DETROIT (WXYZ) — Detroit Mayor Mike Duggan defended the city’s response times for urgent calls to 911 in wake of a 7 Action News investigation, but vowed to address problems revealed by the report.
“We’re taking the reporting seriously, we’re looking at it very carefully,” Duggan said. “I thought Ross Jones’s stories were accurate, and they were. I thought they weren’t fair in the sense that the 13-minute response times are accurate, but there are outliers.”
In a months-long investigation, 7 Action News repeatedly reported that the average response times for the most urgent 911 calls in Detroit hovers between 12 and 13 minutes—a big improvement from years ago.
But that’s not the whole story. Some 3,000 priority 1 calls—including rapes, armed robberies and active shootings—took 30 minutes or more just to get a response last year. Hundreds took an hour or more.
Last year, nearly 20,000 priority 2 calls—that include assault and battery and unarmed robbery—took an hour or more just get a response.
“What Chief Craig is looking at is which are times that were delayed because we had an unusual spike in calls, and which are calls that were delayed because there was a problem with the call taker or the dispatcher,” Duggan said.
Duggan's comments came today after he presented next year's budget to the Detroit City Council. It calls for a $10 million increase to Detroit Police with the hopes of hiring 70 new officers.
As we reported last month, calls to 911 are almost daily being put on hold because of a lack of people to answer them. That’s what happened when Stephanie Chambers called 911 in November 2017 while her boyfriend bled from his neck. He had slit his throat.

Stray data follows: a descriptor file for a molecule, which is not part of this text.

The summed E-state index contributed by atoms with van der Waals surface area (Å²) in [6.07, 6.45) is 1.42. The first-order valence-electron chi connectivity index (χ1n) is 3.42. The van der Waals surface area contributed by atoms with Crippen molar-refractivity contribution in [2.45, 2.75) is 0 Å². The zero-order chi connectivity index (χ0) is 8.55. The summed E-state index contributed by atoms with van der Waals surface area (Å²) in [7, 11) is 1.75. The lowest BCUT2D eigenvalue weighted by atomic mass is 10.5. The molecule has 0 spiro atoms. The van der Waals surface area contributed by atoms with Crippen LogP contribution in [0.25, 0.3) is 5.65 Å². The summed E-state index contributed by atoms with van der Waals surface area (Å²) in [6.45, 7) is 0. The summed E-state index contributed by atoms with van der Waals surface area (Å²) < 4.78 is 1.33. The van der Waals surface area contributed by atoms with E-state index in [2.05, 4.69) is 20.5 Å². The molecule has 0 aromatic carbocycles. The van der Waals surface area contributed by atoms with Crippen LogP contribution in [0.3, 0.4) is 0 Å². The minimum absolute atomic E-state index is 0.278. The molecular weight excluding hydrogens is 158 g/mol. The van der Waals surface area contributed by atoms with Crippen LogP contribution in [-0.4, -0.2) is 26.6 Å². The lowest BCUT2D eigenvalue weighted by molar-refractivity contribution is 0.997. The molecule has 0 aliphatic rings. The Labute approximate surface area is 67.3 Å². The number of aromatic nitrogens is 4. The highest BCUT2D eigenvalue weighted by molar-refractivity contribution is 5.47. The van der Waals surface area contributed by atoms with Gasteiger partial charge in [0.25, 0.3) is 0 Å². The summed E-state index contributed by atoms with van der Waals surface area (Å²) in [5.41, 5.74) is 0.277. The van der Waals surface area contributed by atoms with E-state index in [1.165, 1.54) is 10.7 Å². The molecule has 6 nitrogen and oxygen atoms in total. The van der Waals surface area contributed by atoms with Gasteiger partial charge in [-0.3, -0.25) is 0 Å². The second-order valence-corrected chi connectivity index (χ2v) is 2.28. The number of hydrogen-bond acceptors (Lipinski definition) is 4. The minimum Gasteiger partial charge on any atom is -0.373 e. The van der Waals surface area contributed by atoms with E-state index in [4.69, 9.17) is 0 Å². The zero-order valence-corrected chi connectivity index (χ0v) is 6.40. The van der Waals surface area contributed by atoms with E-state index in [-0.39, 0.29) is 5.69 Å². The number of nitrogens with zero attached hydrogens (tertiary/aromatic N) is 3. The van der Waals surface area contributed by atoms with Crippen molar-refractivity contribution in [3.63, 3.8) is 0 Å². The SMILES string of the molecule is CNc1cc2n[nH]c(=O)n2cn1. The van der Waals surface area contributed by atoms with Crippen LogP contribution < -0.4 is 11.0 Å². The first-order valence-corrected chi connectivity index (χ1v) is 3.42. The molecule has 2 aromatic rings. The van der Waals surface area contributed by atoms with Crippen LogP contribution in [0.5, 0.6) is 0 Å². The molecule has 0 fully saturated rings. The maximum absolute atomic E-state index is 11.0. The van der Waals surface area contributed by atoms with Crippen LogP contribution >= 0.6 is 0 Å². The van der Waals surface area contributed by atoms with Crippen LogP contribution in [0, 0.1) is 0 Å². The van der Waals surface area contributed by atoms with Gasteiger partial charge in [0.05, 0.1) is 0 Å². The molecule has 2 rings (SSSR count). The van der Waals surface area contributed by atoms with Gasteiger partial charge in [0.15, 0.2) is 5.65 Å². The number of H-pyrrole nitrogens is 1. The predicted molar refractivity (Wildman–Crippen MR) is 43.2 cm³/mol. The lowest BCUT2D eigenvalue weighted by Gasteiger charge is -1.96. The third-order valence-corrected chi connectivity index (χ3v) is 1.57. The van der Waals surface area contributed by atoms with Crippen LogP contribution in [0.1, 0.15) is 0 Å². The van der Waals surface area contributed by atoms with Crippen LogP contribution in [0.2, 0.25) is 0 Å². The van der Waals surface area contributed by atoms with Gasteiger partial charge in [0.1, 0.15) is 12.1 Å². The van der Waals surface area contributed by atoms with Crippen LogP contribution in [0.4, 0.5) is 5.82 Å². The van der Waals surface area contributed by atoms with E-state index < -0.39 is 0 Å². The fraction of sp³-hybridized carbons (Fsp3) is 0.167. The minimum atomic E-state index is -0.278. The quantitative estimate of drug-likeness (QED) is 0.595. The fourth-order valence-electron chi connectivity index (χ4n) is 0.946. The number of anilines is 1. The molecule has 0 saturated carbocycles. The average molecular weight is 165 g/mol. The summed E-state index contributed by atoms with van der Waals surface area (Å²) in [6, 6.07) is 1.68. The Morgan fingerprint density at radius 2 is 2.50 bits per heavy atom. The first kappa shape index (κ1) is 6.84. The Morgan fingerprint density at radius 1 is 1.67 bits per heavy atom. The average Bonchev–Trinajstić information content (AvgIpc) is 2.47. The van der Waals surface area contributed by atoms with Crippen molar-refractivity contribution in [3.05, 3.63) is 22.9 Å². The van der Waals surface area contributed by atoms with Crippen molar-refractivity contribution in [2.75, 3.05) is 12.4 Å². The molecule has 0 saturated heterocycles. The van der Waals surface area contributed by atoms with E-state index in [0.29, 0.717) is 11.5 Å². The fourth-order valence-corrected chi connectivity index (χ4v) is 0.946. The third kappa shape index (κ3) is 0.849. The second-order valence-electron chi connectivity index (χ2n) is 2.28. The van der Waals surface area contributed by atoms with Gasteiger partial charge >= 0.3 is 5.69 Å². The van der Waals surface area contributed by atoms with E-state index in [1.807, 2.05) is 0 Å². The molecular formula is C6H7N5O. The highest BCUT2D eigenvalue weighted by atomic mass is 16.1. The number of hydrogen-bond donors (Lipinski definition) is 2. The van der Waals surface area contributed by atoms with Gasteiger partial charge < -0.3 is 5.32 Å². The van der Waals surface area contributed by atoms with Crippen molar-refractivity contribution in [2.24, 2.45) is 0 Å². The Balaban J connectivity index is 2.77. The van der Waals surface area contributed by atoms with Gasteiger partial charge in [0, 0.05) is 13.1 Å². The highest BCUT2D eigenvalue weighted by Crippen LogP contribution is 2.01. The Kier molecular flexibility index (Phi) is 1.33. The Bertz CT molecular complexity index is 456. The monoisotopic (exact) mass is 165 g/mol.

“It was like I was calling DTE,” Chambers said. “It said please hold while the next available operator answers your call.”
When Chambers finally got through, EMS made the scene quickly but because a weapon was involved, they weren’t allowed to enter until police arrived 14 minutes later.
By that time, her boyfriend was dead.
“I don’t think that 911 calls should go to hold,” Duggan said. “Do we have enough call takers? What’s the data on how often that actually happens? We’re looking at all of that right now.”
For months, we’ve asked DPD for the number of calls put on hold a year. They still haven’t responded.
Last week at a meeting of the Detroit Board of Police Commissioners, board members asked what steps were being taken to address problems identified in our report. Assistant Chief James White said new measures have already been taken and more are in the works.
“We are working through some of the things that are identified,” White said. “We have increased our protocols ourselves. There are things we saw and said, ‘Hey we can do that a little bit better.’ ”
Contact 7 Investigator Ross Jones at email@example.com or at (248) 827-9466.